So, let’s say that you borrowed $500,000 on a 30-year loan. 78% of that is $390,000. Therefore, when you only own $390,000, your mortgage insurance should automatically cancel. Likewise, even if you still owe more than that, if you reach the halfway mark (which in this case is 15 years), then again the lender should cancel your insurance. Read the fine print, though; you can’t have missed any mortgage payments during that time.
If you believe that you currently meet either of these criteria, then make sure that you aren’t continuing to pay mortgage insurance.
Other Ways to Cancel Mortgage Insurance
If you want to save money, though, then you might try to find ways of cancelling mortgage insurance early. Here are your options:
- Request cancellation at 80% payment. In the above example, when you’ve reached $400,000 owed, contact the lender and request that they cancel your mortgage insurance. Although it happens automatically at 78%, you’re allowed to cancel it yourself at 80%. This can save you hundreds of dollars depending on your loan.
- Pay down your mortgage faster. If you’re able to increase your payments on your mortgage, then do so. The faster that you can get down to that 80% owed mark, the sooner you can cancel your insurance. After all, wouldn’t you rather pay that money towards your home loan than have it go to insurance you’re not even using?
- Reappraise / refinance your home. If your home has increased a lot in value in recent years, then you might be in luck. You might have already paid 80% of what your home is currently worth, even though it’s not 80% of the original purchase price. Think of it this way: you borrowed $500,000 for a home that’s now worth $800,000. 80% of $800,000 is $640,000. You don’t owe that much. Therefore, you can cancel your mortgage insurance. Similarly, you might refinance for better rates on a home mortgage that’s valued at higher than originally priced. Get a new loan that’s less than 80% of the new value of the home. Note that all of these things come with caveats – there are closing costs to refinance and appraisal costs if you go that route. Therefore, you have to weight the costs and savings. But there are all legitimate ways of cancelling mortgage insurance.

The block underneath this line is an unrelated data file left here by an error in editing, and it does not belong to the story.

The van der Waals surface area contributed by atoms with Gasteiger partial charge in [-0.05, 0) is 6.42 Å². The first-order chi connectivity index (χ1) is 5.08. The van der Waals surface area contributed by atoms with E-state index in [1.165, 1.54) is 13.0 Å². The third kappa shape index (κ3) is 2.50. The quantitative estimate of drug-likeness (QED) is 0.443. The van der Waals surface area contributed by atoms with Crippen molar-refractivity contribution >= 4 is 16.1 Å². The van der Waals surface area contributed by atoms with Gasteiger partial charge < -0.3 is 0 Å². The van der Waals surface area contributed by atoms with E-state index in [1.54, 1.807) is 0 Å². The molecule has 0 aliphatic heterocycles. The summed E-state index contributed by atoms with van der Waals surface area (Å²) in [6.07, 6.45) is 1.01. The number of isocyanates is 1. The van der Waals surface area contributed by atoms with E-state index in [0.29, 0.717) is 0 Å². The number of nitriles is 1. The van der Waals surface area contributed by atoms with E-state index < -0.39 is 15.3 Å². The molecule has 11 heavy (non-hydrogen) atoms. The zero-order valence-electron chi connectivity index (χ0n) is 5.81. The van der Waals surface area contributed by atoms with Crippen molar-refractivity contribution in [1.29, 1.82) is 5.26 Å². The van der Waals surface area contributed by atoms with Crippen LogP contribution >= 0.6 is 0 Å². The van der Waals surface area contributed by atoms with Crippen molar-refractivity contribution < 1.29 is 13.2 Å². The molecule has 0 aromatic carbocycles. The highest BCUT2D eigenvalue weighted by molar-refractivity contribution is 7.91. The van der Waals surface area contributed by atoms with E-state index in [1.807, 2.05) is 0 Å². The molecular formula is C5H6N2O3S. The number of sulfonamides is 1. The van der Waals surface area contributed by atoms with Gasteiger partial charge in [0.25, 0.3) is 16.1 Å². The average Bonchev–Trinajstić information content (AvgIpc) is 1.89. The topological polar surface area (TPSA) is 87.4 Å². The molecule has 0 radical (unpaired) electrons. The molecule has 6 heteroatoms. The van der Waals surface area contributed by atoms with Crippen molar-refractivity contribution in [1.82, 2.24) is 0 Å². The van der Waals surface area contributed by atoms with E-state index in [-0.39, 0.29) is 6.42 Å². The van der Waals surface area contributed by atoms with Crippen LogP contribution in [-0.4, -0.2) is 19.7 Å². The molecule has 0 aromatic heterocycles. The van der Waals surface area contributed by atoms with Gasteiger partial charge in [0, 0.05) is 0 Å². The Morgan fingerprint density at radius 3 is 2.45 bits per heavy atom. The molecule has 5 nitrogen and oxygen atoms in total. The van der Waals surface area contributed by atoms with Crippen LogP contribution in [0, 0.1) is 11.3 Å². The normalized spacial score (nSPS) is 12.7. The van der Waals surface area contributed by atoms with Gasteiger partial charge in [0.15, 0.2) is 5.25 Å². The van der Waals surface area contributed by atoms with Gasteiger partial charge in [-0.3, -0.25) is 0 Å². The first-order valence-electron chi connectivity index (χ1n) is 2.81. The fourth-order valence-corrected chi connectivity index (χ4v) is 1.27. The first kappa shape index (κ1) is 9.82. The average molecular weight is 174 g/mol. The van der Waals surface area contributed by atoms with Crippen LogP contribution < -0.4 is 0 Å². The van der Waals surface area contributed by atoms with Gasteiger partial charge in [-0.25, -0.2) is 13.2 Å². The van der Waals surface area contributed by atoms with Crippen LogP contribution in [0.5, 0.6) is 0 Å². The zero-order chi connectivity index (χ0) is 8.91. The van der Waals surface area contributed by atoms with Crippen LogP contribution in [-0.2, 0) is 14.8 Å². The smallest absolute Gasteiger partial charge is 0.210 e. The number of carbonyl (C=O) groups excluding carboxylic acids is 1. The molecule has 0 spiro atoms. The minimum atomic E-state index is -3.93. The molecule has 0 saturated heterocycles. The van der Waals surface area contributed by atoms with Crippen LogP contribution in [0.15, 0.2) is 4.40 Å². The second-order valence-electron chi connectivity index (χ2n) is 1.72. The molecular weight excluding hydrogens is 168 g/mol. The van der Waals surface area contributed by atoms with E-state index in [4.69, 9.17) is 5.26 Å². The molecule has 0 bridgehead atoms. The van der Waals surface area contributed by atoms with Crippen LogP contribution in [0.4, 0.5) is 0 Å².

Why To Act Now to Cancel Mortgage Insurance
Mortgage insurance isn’t there to protect you. It’s not like renter’s or homeowner’s insurance where you get something out of the deal. Instead, it’s there to protect your lender. You’re giving them money until you’ve paid down a certain amount on the loan. It’s a guarantee that their investment in you won’t leave them with nothing. Therefore, the sooner you can get out from under those payments, the better. If you can afford to pay down your house to that 80% mark, then you should do it. It puts that money into your house instead of into your lender’s pocket. It’s the smart thing to do.
- Here’s When You Need Payment Protection Insurance
- Why Refinancing Your Mortgage Today is a Great Long-Term Money Saving Strategy
- First-Time Homebuyer Loan Options